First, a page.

THE IRA USED the boom to buy properties in Dublin, London and Spain in an attempt to move from racketeering towards “respectable” business ventures, according to diplomatic cables released by Wikileaks.
The Guardian reports that the cable, written by Jonathan Benton who was then the deputy-chief of the American embassy in Dublin, detailed how a senior member of the gardaí had said that IRA money was “constantly moving, flowing from diversified sources into wide-ranging investments”.
The cable went on to say:
While the IRA had been proficient in smuggling, robbery, and racketeering since the 1970s, the Celtic Tiger economic boom of the 1990s had prompted the IRA to diversify into more sophisticated business enterprises.
IRA investments now included real estate ventures in Dublin, London, and Spanish resort areas, handled by apparently respectable businessmen.
The money gleaned from such ventures was believed to be used to support Sinn Féin. The cables continued:
Irish officials, more generally, remain concerned that IRA funds acquired through sophisticated investments are seeping into resources available for Sinn Féin’s political activities in the Republic of Ireland.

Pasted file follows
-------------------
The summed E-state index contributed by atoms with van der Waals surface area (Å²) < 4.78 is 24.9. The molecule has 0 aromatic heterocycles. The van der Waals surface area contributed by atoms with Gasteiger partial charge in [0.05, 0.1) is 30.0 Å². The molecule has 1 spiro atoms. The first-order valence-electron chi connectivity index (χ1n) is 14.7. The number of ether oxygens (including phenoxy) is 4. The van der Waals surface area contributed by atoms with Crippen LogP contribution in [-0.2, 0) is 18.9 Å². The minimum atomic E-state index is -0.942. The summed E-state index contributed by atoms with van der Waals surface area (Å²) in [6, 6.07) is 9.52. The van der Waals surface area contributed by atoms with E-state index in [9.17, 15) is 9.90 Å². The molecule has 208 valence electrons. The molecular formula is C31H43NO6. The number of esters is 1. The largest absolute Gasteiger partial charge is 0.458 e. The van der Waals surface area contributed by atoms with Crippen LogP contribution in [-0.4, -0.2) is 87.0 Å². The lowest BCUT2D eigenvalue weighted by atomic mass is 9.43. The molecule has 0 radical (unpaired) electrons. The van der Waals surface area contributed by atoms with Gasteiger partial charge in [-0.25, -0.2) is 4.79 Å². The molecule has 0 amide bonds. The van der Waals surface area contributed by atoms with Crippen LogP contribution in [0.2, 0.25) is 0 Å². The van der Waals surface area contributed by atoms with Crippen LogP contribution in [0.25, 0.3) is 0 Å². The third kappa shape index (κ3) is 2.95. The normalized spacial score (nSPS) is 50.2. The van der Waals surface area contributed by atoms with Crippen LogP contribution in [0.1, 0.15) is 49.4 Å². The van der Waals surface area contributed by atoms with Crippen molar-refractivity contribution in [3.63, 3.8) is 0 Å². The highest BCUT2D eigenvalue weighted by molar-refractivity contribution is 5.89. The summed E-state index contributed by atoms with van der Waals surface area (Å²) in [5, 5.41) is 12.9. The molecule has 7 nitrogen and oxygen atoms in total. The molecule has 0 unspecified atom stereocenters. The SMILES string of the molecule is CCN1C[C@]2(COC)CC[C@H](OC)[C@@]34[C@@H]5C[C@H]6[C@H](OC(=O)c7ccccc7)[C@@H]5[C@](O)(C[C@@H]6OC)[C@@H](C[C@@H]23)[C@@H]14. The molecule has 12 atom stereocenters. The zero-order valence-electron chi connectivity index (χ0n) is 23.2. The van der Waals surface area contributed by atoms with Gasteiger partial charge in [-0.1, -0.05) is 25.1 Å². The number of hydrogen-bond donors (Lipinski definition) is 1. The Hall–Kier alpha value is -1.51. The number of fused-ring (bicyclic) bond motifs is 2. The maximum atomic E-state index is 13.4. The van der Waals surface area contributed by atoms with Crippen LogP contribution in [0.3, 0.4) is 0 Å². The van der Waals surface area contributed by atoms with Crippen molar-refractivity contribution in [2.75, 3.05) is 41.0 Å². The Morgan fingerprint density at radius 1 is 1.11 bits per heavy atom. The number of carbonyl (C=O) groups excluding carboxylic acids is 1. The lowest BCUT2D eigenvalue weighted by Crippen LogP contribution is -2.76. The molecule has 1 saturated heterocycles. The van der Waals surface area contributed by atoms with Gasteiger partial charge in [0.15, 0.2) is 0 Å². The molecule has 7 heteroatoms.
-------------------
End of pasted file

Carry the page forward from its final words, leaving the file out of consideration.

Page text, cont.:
Sinn Féin have dismissed the suggestions, labelling them “complete nonsense”. A spokesperson for Sinn Féin added that it was the only party make its accounts public “before legislation was passed requiring others to do that”.
Meanwhile, another cable sent by the ambassador to Dublin James C Kenny in February 2005 suggests that the Irish government had “rock solid evidence” that Gerry Adams and Martin McGuinness were members of the IRA command.
Questions about Sinn Féin’s commitment to the peace process were also raised in the cables, which cited Bertie Ahern’s belief that both Adams and McGuinness had full knowledge of the IRA’s planned heist of Northern Bank despite being engaged in peace talks. The 2004 robbery, which saw the IRA steal £26.5m, was the largest in the group’s history.
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